Did you know that your body has a built-in Gentleness instinct? Let us recap what most of us have learned in our health science classes:
Our Autonomic Nervous System
The autonomic nervous system is a control system that acts largely unconsciously and regulates bodily functions such as heart rate, digestion, respiratory rate, pupillary response, urination, and sexual arousal. There are two main branches of this nervous system, which are:
1) The fight/flight/freeze response
The fight/flight response first described by Dr Walter B. Cannon in 1915. He was an American physiologist, professor and chairman of the Department of Physiology at Harvard Medical School. The freeze response was later added by Dr David H. Barlow in his book “Anxiety and its disorders: The nature and treatment of anxiety and panic” that was first published in 2001. He is an American psychologist and Professor Emeritus of Psychology and Psychiatry at Boston University.
This activation/deactivation of the fight/flight/freeze response is fairly straightforward during our caveman times when we are trying to hunt for food, or to escape being eaten by wild animals / being killed by natural disasters. We activate these responses whenever we feel unsafe with any of the above threats, and after the threat is gone, we simply deactivate the fight/flight/freeze response and go back to our usual calmer caveman activities such as socializing, eating and sleeping. Activating the flight/flight/freeze response helps ensure our survival till the threat is gone.
However, as society gets increasingly industrialized, we find ourselves getting chronically stressed by longer-term fears (such as fear of unemployment, health crises, relationship troubles, political unrest) that can last for years. It then becomes necessary for us to find out more about this other nervous system response that we used to return automatically to feel safe and calm again. How can we intentionally activate this other response?
2) The relaxation response
The relaxation response is our parasympathetic system, it is the other response that we go back to when we no longer feel threatened and unsafe.
This response was discovered and described in the book “The Relaxation Response”, published in 1975 by Dr. Herbert Benson, a Harvard Physician with Miriam Z. Klipper. The inspiration to write this book was from Dr Benson’s research on this group of Transcendental Meditation (TM) students who visited the Harvard Medical School in 1968 and asked to be studied, as they felt that adopting the practice of TM could help to reduce blood pressure. The book also includes
a simplified secular 9-step technique modified from TM, which is designed to help elicit the relaxation response.
The Importance of eliciting The Relaxation Response
Being able to intentionally elicit the Relaxation Response is vitally important as a self-care practice to help address or even prevent stress-related health issues in our modern society. According to the Benson-Henry Institute (BHI) in Massachusetts Hospital founded by Dr Herbert Benson, roughly 60% to 90% of doctor visits are for conditions related to stress. This concept of intentionally eliciting The Relaxation Response is such a significant health discovery that the book continued to be a best-seller and even had an updated edition published in 2009, 34 years after its first publication!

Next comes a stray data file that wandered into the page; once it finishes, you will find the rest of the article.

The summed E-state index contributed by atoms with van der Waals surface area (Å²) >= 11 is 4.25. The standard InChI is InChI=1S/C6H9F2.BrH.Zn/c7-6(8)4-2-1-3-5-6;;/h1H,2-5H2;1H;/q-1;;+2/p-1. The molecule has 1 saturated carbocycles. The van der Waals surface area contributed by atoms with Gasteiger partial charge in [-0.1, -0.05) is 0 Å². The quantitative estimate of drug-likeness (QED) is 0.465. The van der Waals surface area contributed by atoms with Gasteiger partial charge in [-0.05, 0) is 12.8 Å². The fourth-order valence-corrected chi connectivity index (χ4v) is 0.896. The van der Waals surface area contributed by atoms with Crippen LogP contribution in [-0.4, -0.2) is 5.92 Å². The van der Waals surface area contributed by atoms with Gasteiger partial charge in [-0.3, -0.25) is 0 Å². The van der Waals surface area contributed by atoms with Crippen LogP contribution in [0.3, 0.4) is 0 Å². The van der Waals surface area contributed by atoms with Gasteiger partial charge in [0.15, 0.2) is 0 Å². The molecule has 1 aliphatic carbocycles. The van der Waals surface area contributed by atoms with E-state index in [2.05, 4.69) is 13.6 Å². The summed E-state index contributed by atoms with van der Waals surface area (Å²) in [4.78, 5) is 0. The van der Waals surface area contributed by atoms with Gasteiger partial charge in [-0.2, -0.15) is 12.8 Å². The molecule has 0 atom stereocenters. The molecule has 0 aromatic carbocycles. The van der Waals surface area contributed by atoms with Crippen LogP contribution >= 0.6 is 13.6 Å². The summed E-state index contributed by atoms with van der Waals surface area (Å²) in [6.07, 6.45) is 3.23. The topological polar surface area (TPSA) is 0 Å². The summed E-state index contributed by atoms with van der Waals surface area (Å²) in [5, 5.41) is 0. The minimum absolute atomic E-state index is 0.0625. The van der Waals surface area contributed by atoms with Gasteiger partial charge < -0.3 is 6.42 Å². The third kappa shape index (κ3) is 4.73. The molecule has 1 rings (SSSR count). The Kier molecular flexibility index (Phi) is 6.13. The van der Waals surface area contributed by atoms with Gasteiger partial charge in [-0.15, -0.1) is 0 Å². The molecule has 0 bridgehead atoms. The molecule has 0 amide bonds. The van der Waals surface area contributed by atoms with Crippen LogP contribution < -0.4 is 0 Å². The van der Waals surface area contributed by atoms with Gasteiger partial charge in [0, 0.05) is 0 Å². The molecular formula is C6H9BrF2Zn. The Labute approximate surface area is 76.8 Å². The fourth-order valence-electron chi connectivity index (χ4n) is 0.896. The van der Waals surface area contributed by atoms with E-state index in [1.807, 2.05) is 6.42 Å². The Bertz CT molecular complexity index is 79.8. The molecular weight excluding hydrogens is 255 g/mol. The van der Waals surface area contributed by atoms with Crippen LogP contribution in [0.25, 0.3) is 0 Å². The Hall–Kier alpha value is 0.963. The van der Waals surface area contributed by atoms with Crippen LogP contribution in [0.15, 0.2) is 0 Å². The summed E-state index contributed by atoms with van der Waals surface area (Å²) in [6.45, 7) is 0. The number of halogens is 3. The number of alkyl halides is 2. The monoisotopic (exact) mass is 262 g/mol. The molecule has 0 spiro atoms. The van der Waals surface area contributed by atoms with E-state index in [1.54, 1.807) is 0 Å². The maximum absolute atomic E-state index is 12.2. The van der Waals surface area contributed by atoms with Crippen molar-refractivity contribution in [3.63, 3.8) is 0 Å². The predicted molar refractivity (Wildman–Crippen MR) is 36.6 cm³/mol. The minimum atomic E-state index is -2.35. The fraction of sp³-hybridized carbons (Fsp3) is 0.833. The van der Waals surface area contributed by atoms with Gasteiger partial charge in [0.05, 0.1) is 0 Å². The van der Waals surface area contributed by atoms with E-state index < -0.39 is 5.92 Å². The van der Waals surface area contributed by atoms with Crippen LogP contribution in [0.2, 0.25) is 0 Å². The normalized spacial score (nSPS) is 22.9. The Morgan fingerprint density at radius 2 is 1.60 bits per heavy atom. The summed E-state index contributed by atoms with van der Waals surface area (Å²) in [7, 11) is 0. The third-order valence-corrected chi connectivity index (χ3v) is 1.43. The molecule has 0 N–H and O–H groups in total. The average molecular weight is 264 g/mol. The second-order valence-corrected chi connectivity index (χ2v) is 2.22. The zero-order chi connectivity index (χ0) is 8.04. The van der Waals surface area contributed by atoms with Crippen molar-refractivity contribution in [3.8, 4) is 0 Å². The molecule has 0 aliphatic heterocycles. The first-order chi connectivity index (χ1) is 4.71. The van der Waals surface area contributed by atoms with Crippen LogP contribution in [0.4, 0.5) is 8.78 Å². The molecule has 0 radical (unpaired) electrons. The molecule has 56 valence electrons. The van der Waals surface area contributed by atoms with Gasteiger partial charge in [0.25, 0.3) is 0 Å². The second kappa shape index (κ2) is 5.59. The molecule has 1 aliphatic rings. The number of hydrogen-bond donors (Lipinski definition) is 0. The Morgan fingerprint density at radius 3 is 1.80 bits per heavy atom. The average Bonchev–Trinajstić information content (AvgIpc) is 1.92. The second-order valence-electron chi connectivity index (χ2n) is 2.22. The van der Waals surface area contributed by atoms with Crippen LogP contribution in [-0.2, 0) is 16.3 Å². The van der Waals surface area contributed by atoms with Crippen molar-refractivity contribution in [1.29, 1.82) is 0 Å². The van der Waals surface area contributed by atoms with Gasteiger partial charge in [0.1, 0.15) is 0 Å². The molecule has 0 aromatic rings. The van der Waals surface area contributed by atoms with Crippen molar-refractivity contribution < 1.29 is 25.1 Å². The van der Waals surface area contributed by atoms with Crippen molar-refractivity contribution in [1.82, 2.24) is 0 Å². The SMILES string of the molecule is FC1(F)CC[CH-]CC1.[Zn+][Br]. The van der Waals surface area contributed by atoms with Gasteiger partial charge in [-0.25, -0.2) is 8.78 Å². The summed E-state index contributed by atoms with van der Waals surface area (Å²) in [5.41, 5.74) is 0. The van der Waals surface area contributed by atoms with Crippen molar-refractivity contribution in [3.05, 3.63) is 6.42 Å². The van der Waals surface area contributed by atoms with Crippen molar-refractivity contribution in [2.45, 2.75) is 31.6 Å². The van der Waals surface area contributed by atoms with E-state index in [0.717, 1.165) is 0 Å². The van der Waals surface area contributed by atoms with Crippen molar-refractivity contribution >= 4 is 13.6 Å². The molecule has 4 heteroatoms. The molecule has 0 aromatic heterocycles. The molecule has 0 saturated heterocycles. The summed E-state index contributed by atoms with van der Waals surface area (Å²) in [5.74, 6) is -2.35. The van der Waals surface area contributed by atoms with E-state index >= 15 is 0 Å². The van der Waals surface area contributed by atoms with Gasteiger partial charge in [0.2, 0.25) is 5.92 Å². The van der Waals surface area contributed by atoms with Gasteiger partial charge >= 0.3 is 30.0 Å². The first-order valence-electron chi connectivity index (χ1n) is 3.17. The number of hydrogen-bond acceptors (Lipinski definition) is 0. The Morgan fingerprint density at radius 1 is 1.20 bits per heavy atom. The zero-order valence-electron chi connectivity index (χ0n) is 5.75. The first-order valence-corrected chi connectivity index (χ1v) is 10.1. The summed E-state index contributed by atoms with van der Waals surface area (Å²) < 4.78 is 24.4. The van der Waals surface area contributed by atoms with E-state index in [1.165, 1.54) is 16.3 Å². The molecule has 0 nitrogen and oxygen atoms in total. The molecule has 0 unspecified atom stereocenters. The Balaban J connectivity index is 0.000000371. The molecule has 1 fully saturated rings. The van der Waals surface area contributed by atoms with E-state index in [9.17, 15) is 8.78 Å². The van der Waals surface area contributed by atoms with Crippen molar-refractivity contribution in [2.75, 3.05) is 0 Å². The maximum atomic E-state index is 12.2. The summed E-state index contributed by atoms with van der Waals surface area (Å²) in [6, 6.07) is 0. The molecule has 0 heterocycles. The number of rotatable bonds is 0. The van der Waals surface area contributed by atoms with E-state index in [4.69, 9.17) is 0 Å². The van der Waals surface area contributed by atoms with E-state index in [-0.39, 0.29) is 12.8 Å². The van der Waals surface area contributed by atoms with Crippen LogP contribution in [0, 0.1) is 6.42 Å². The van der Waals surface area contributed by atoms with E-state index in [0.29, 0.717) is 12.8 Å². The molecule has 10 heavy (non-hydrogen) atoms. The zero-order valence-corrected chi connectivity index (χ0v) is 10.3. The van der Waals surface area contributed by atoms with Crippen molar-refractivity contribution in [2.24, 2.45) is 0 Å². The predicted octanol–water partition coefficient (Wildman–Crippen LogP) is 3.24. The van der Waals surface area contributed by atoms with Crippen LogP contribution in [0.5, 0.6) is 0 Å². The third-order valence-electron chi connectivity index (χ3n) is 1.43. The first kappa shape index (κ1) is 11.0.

Why am I renaming the Relaxation Response as our Gentleness Instinct?
Even with this groundbreaking discovery made by a highly-esteemed Harvard Physician who risked his career to share his findings in an easily-understandable format to the global public way back in 1975, people are still preoccupied with being chronically busy and stressed out. Relaxation now comes in the form of yoga and meditation classes that you do once a day or once a week, depending on your work schedule. Most of us are still feeling stressed for most part of the day, and then spending an hour or even just fifteen minutes to devote to a relaxation practice.
A healthy body should be in a calm and relaxed state most of the time, not for just fifteen minutes a day.
We should be studying, doing our work and/or taking care of our children in a calm and relaxed state most of the time.
Because of how the term “relaxation” seems to be misinterpreted and repackaged to refer to relaxing activities and holiday trips, I choose to rename this as our body’s in-built Gentleness Instinct instead.
To me, just thinking of the word “Gentleness” helps me to soften my default armor.
The word “Gentleness” helps give me permission to feel my physical sensations and feelings that I have in the Here and Now.
It is easier for me, especially as a naturally sensitive person, to embody Gentleness as my default state of being.
Knowing that I have an in-built Gentleness Instinct helps give me permission to face my everyday life with more gentleness instead of trying to hustle and bulldoze my way through life.
Would you like to try this out?
Reacquainting yourself with your Gentleness Instinct
Here is a simple two-step technique to activate your body’s Gentleness Instinct:
Step 1) set the intention to allow your instinct to be gentle on yourself.
Step 2) feel how you feel in your body after you have done Step 1.
Does that feel simple and straightforward for you?
Were you able to feel calmer and more relaxed?
I would love to find out what your experience was! Do share in the comments below :)